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http://dx.doi.org/10.1016/j.jacep.2020.03.010DOI Listing
http://www.ncbi.nlm.nih.gov/pmc/articles/PMC7308805PMC
June 2020

Predictors of Subcutaneous Implantable Cardioverter-Defibrillator Shocks and Prognostic Impact in Patients With Structural Heart Disease.

Can J Cardiol 2021 Mar 28;37(3):400-406. Epub 2020 May 28.

CHRU Lille, Institut Cœur-Poumon - Bd du Professeur Jules Leclercq - CHU Lille, F59000-Lille, France.

Background: In this study we aimed to assess long-term outcomes in subcutaneous implantable cardioverter-defibrillator (S-ICD) recipients with structural heart disease by focussing especially on shock incidence, predictors, and associated prognoses.

Methods: In this multicenter registry‒based study, we retrospectively included all patients who underwent S-ICD implantation at 3 tertiary centers. The prognostic impact of S-ICD shock was assessed with a composite outcome that included all-cause death and hospitalisation for heart failure.

Results: A total of 351 patients with underlying cardiomyopathy were included in the investigation. Using multivariable Fine and Gray regression models, secondary prevention, left ventricular ejection fraction (LVEF), conditional shock threshold, and QRS duration appeared to be independent predictors of appropriate S-ICD shock occurrence. In the multivariate Cox regression model adjusted for age, baseline LVEF, underlying cardiomyopathy subtype, New York Heart Association class, and appropriate shocks were significantly associated with increased composite prognostic outcome risk (hazard ratio [HR], 2.61; 95% confidence interval [CI], 1.21-5.65; P = 0.014), whereas inappropriate shocks were not (HR, 1.35; 95% CI, 0.75-4.48; P = 0.18). The analysis of each component of the composite prognostic outcome highlighted that the occurrence of appropriate shocks was associated with an increased risk of hospitalisation for heart failure (HR, 3.10; 95% CI, 1.26-7.58; P = 0.013) and a trend for mortality (HR, 2.19; 95% CI, 0.78-6.16; P = 0.14).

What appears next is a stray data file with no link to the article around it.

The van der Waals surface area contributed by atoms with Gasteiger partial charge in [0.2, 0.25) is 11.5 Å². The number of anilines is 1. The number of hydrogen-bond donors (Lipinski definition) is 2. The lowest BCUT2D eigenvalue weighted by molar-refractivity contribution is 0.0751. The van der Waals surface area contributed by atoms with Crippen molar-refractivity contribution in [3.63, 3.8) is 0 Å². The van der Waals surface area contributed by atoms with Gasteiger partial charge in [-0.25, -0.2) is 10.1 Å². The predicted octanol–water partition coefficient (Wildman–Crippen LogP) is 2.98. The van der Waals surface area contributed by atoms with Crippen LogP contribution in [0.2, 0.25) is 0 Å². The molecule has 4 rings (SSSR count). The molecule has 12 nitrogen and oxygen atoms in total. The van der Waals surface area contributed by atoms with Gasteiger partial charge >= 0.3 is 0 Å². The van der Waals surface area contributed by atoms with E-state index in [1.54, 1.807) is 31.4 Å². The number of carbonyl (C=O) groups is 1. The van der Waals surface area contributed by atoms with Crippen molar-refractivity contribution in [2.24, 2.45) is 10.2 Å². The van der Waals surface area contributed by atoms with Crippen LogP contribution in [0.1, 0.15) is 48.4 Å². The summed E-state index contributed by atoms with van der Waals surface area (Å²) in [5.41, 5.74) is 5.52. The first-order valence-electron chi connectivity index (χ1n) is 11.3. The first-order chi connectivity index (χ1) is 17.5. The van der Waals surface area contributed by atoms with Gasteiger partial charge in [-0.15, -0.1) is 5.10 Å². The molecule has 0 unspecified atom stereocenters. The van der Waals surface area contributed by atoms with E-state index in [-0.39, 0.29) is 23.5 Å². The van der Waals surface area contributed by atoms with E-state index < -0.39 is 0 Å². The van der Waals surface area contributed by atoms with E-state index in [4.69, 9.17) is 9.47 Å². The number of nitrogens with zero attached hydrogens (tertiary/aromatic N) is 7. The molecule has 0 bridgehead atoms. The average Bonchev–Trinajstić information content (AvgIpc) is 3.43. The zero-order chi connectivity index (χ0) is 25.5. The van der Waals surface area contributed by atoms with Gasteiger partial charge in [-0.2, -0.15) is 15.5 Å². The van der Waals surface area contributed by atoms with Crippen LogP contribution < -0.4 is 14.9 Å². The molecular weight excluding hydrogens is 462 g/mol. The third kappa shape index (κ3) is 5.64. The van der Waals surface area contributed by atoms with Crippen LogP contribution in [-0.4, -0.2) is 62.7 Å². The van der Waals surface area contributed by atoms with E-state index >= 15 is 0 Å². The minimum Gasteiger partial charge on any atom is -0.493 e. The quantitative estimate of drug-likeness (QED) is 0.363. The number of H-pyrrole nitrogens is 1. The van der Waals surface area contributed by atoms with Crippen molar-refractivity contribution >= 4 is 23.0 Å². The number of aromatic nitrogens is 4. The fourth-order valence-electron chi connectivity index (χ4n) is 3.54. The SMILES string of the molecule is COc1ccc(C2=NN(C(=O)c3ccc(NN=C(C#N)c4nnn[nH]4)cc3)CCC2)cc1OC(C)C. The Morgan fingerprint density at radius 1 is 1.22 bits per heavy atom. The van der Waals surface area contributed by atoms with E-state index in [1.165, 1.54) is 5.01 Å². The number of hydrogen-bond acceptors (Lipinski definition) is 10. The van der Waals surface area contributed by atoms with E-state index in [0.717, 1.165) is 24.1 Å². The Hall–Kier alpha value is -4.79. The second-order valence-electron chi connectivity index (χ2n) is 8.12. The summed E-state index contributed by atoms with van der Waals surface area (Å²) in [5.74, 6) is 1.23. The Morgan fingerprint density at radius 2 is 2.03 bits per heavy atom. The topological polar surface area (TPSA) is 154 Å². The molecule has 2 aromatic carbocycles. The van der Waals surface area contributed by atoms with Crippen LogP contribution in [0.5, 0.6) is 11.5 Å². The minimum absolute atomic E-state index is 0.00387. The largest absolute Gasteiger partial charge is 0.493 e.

Conclusions: Appropriate S-ICD shocks were associated with a 3-fold increase in acute heart failure admission, whereas inappropriate shocks were not. Conditional shock threshold programming is an independent predictor of S-ICD shock, and its prognostic impact should be investigated further in patients with structural heart disease.
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http://dx.doi.org/10.1016/j.cjca.2020.05.032DOI Listing
March 2021

Transethnic Genome-Wide Association Study Provides Insights in the Genetic Architecture and Heritability of Long QT Syndrome.

Circulation 2020 Jul 20;142(4):324-338. Epub 2020 May 20.

Masonic Medical Research Institute, Utica, NY (R.P.).

Background: Long QT syndrome (LQTS) is a rare genetic disorder and a major preventable cause of sudden cardiac death in the young. A causal rare genetic variant with large effect size is identified in up to 80% of probands (genotype positive) and cascade family screening shows incomplete penetrance of genetic variants. Furthermore, a proportion of cases meeting diagnostic criteria for LQTS remain genetically elusive despite genetic testing of established genes (genotype negative). These observations raise the possibility that common genetic variants with small effect size contribute to the clinical picture of LQTS. This study aimed to characterize and quantify the contribution of common genetic variation to LQTS disease susceptibility.